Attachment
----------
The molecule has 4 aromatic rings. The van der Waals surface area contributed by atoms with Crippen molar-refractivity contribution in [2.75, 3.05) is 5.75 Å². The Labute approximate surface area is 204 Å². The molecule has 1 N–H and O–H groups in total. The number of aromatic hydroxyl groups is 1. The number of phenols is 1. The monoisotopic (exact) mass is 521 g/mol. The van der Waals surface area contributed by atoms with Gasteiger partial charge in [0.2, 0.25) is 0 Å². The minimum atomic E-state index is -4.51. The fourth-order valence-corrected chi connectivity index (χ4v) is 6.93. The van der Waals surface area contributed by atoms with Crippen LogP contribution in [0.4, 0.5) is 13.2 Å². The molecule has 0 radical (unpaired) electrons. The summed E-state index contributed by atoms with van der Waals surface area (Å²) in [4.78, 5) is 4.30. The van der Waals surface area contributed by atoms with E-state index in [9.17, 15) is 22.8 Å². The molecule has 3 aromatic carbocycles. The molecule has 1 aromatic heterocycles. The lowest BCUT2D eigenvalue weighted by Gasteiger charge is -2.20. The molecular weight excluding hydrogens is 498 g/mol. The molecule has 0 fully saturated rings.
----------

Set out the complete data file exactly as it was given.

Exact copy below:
The molecule has 4 aromatic rings. The van der Waals surface area contributed by atoms with Crippen molar-refractivity contribution in [2.75, 3.05) is 5.75 Å². The Labute approximate surface area is 204 Å². The molecule has 1 N–H and O–H groups in total. The number of aromatic hydroxyl groups is 1. The number of phenols is 1. The monoisotopic (exact) mass is 521 g/mol. The van der Waals surface area contributed by atoms with Gasteiger partial charge in [0.2, 0.25) is 0 Å². The minimum atomic E-state index is -4.51. The fourth-order valence-corrected chi connectivity index (χ4v) is 6.93. The van der Waals surface area contributed by atoms with Crippen LogP contribution in [0.4, 0.5) is 13.2 Å². The molecule has 0 radical (unpaired) electrons. The summed E-state index contributed by atoms with van der Waals surface area (Å²) in [4.78, 5) is 4.30. The van der Waals surface area contributed by atoms with E-state index in [9.17, 15) is 22.8 Å². The molecule has 3 aromatic carbocycles. The molecule has 1 aromatic heterocycles. The lowest BCUT2D eigenvalue weighted by Gasteiger charge is -2.20. The molecular weight excluding hydrogens is 498 g/mol. The molecule has 0 fully saturated rings.